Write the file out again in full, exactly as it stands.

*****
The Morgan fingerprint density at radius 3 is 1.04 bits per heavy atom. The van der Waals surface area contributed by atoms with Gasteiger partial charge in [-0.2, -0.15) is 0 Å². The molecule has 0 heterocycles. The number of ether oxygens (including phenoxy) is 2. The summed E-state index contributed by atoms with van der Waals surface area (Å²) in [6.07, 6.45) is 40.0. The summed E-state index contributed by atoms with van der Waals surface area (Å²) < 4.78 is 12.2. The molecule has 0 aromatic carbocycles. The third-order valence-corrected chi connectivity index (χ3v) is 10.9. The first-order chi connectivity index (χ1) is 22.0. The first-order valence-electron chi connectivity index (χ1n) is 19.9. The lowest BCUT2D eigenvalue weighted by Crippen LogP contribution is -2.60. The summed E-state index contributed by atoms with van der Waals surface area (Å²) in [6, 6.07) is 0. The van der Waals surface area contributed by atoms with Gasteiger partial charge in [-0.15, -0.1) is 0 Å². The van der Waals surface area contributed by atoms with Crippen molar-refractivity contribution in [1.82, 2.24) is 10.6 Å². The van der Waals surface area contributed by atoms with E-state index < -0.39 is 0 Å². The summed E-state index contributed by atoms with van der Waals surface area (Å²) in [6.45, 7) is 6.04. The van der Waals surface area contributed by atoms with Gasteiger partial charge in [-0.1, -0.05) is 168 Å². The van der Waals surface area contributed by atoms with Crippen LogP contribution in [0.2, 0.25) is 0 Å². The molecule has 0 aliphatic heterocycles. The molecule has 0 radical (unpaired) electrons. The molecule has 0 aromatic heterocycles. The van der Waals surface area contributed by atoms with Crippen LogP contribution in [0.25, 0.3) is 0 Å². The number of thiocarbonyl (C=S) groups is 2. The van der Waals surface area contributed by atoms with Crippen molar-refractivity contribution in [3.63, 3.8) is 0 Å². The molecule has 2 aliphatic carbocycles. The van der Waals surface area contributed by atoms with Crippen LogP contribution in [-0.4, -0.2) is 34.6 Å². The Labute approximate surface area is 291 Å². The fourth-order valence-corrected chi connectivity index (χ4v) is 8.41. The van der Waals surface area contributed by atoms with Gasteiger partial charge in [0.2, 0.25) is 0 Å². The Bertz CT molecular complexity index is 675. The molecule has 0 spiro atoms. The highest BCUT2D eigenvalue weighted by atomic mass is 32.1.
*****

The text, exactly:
The Morgan fingerprint density at radius 3 is 1.04 bits per heavy atom. The van der Waals surface area contributed by atoms with Gasteiger partial charge in [-0.2, -0.15) is 0 Å². The molecule has 0 heterocycles. The number of ether oxygens (including phenoxy) is 2. The summed E-state index contributed by atoms with van der Waals surface area (Å²) in [6.07, 6.45) is 40.0. The summed E-state index contributed by atoms with van der Waals surface area (Å²) < 4.78 is 12.2. The molecule has 0 aromatic carbocycles. The third-order valence-corrected chi connectivity index (χ3v) is 10.9. The first-order chi connectivity index (χ1) is 22.0. The first-order valence-electron chi connectivity index (χ1n) is 19.9. The lowest BCUT2D eigenvalue weighted by Crippen LogP contribution is -2.60. The summed E-state index contributed by atoms with van der Waals surface area (Å²) in [6, 6.07) is 0. The van der Waals surface area contributed by atoms with Gasteiger partial charge in [-0.15, -0.1) is 0 Å². The van der Waals surface area contributed by atoms with Crippen molar-refractivity contribution in [1.82, 2.24) is 10.6 Å². The van der Waals surface area contributed by atoms with E-state index < -0.39 is 0 Å². The summed E-state index contributed by atoms with van der Waals surface area (Å²) in [6.45, 7) is 6.04. The van der Waals surface area contributed by atoms with Gasteiger partial charge in [-0.1, -0.05) is 168 Å². The van der Waals surface area contributed by atoms with Crippen LogP contribution in [0.2, 0.25) is 0 Å². The molecule has 0 aliphatic heterocycles. The molecule has 0 radical (unpaired) electrons. The molecule has 0 aromatic heterocycles. The van der Waals surface area contributed by atoms with Crippen LogP contribution in [0.25, 0.3) is 0 Å². The number of thiocarbonyl (C=S) groups is 2. The van der Waals surface area contributed by atoms with Crippen molar-refractivity contribution in [3.63, 3.8) is 0 Å². The molecule has 2 aliphatic carbocycles. The van der Waals surface area contributed by atoms with Crippen LogP contribution in [-0.4, -0.2) is 34.6 Å². The Labute approximate surface area is 291 Å². The fourth-order valence-corrected chi connectivity index (χ4v) is 8.41. The van der Waals surface area contributed by atoms with Gasteiger partial charge in [0.2, 0.25) is 0 Å². The Bertz CT molecular complexity index is 675. The molecule has 0 spiro atoms. The highest BCUT2D eigenvalue weighted by atomic mass is 32.1.